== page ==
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A lesson in compassion

Young Lionel Tate had more than his share of high-profile supporters, from Anglican bishops to the New Black Panther Party. But the most persuasive call for his freedom came not from the prominent defenders who knew him the least but from the one woman _ famed only in tragedy, not by choice _ he had hurt the most.

Deweese Eunick-Paul, the mother of Tate's 6-year-old victim Tiffany Eunick, signed off on the plea deal that allowed Tate to walk free Thursday after serving three years of his life sentence. A woman of faith, Eunick-Paul said she did so because Tate was just a "young kid" of 12 when he killed but is a "young man" now.

"If he Tate wants to do better and do something good with his life, I think he should be given that opportunity," Eunick-Paul told reporters.

In a week in which Tate's release has understandably garnered most of the comment, Eunick-Paul's humanity deserved more than a footnote. Here is a woman who lost her child to what she believed _ still believes _ to be Tate's murderous acts, yet not only acquiesced in the teen's release but actively supported it. In so doing, Eunick-Paul extended a forgiving hand and gave Tate what her own daughter will never have: a second chance.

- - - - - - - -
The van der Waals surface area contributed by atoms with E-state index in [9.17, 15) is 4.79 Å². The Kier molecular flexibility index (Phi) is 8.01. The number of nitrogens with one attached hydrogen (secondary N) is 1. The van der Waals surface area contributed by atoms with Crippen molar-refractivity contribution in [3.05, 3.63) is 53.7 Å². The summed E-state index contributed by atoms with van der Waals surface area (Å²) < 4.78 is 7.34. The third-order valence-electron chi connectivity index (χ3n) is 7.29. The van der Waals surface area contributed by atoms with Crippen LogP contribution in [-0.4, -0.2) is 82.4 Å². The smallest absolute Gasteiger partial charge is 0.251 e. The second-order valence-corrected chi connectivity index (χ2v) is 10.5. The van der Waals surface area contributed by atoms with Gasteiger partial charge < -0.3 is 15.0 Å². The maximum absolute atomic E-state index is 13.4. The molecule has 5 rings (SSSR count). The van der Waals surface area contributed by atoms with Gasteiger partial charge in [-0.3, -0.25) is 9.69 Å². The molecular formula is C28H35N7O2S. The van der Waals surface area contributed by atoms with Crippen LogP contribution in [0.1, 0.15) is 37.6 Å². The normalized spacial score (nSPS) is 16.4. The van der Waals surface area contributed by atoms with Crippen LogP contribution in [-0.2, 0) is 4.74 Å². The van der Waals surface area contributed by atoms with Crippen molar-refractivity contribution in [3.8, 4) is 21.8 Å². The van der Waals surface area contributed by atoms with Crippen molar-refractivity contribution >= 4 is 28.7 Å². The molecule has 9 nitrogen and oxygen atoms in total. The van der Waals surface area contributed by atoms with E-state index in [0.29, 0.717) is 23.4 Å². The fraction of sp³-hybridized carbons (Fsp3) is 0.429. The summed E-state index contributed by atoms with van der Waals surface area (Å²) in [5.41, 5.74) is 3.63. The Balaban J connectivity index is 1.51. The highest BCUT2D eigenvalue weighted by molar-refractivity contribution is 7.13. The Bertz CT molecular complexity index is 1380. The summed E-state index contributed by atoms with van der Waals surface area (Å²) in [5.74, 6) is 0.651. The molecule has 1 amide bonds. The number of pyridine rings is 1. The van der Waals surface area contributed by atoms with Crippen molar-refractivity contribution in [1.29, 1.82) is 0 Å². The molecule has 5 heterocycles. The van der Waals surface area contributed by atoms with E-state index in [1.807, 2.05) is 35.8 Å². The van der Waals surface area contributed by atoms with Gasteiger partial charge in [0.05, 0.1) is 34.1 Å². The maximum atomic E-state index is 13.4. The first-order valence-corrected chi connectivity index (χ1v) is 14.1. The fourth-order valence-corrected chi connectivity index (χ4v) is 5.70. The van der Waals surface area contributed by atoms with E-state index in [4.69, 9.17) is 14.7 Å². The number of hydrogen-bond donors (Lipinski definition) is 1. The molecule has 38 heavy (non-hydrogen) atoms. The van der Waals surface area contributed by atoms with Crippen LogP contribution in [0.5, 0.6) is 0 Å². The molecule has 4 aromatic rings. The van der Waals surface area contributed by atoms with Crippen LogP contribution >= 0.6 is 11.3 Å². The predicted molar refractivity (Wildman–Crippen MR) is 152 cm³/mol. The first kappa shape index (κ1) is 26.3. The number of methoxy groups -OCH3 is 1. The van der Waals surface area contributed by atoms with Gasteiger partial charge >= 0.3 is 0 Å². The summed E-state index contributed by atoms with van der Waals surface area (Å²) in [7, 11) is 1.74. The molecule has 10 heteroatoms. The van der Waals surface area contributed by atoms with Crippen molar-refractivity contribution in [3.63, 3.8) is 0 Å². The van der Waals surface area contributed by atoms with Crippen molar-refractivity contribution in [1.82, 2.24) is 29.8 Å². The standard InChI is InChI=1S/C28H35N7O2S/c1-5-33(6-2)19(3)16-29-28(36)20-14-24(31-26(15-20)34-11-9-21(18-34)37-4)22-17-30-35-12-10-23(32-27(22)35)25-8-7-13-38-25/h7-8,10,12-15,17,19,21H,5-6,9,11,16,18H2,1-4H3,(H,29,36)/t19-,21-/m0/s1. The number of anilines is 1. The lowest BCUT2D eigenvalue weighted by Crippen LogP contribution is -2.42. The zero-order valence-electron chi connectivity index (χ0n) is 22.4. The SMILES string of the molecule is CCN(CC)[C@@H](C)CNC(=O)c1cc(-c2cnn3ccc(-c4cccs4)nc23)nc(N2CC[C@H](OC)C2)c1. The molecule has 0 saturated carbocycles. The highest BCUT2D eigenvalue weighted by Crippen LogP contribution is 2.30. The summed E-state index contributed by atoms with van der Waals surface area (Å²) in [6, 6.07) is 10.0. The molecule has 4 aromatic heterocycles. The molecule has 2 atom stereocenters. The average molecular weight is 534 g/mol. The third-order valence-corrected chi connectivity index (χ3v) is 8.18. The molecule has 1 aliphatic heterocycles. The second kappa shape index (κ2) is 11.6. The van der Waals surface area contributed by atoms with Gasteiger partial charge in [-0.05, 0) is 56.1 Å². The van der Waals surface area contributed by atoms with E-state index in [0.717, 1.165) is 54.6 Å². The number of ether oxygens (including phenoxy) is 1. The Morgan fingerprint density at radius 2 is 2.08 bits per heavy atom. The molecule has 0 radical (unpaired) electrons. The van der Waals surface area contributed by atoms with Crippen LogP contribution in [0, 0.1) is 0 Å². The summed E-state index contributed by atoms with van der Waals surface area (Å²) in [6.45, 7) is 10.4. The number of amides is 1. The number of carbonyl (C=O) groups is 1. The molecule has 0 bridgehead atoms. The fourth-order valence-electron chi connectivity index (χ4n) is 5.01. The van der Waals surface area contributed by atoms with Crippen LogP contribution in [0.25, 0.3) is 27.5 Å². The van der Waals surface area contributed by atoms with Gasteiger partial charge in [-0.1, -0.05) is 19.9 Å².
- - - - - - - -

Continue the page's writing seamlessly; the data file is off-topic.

Florida's prosecutors and lawmakers could learn from this mother's compassion and rationality. Charged and convicted as an adult, Tate was given the mandatory sentence under an inflexible Florida law still in effect, despite judicial urgings that the statute be revised. An appeals court threw out Tate's conviction last month. But other youths will not be so fortunate _ not as long as Florida persists in treating its youngest offenders as little adults who need to be broken, rather than as young people who deserve to be helped.

In the end, Eunick-Paul had but one request: that Tate publicly own up to what he did. She didn't get that Thursday. Beyond pleading guilty to second-degree murder, Tate said nothing in court. That's too bad _ for Tate, more than anyone.

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